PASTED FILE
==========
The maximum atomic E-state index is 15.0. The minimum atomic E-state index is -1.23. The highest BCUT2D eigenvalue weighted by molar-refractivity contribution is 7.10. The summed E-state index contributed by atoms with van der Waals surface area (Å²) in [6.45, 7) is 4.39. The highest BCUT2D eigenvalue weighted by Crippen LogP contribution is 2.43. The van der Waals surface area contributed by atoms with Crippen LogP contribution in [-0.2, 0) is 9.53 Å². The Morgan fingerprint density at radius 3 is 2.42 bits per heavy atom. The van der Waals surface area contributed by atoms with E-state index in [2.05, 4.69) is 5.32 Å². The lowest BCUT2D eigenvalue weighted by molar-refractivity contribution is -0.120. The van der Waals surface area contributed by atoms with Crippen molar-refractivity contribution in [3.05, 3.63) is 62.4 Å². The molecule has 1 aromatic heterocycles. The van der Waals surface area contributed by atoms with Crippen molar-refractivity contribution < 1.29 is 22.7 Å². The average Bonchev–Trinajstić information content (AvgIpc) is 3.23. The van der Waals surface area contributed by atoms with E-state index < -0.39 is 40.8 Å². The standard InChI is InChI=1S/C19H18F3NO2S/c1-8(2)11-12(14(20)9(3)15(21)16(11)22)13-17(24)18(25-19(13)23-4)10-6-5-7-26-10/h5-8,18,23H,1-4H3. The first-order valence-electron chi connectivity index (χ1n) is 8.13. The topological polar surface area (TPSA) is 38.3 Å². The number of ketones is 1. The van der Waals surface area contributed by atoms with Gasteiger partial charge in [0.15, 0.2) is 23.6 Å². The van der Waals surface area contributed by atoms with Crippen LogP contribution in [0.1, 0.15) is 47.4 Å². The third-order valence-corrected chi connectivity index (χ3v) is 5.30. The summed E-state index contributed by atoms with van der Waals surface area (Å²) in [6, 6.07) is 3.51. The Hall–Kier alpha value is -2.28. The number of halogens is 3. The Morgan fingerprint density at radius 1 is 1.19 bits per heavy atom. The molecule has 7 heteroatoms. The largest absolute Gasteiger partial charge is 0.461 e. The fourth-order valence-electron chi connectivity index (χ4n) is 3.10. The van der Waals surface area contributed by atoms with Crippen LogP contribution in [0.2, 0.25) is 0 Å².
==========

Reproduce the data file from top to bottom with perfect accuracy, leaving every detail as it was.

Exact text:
The maximum atomic E-state index is 15.0. The minimum atomic E-state index is -1.23. The highest BCUT2D eigenvalue weighted by molar-refractivity contribution is 7.10. The summed E-state index contributed by atoms with van der Waals surface area (Å²) in [6.45, 7) is 4.39. The highest BCUT2D eigenvalue weighted by Crippen LogP contribution is 2.43. The van der Waals surface area contributed by atoms with Crippen LogP contribution in [-0.2, 0) is 9.53 Å². The Morgan fingerprint density at radius 3 is 2.42 bits per heavy atom. The van der Waals surface area contributed by atoms with E-state index in [2.05, 4.69) is 5.32 Å². The lowest BCUT2D eigenvalue weighted by molar-refractivity contribution is -0.120. The van der Waals surface area contributed by atoms with Crippen molar-refractivity contribution in [3.05, 3.63) is 62.4 Å². The molecule has 1 aromatic heterocycles. The van der Waals surface area contributed by atoms with Crippen molar-refractivity contribution < 1.29 is 22.7 Å². The average Bonchev–Trinajstić information content (AvgIpc) is 3.23. The van der Waals surface area contributed by atoms with E-state index < -0.39 is 40.8 Å². The standard InChI is InChI=1S/C19H18F3NO2S/c1-8(2)11-12(14(20)9(3)15(21)16(11)22)13-17(24)18(25-19(13)23-4)10-6-5-7-26-10/h5-8,18,23H,1-4H3. The first-order valence-electron chi connectivity index (χ1n) is 8.13. The topological polar surface area (TPSA) is 38.3 Å². The number of ketones is 1. The van der Waals surface area contributed by atoms with Gasteiger partial charge in [0.15, 0.2) is 23.6 Å². The van der Waals surface area contributed by atoms with Crippen LogP contribution in [0.1, 0.15) is 47.4 Å². The third-order valence-corrected chi connectivity index (χ3v) is 5.30. The summed E-state index contributed by atoms with van der Waals surface area (Å²) in [6, 6.07) is 3.51. The Hall–Kier alpha value is -2.28. The number of halogens is 3. The Morgan fingerprint density at radius 1 is 1.19 bits per heavy atom. The molecule has 7 heteroatoms. The largest absolute Gasteiger partial charge is 0.461 e. The fourth-order valence-electron chi connectivity index (χ4n) is 3.10. The van der Waals surface area contributed by atoms with Crippen LogP contribution in [0.2, 0.25) is 0 Å².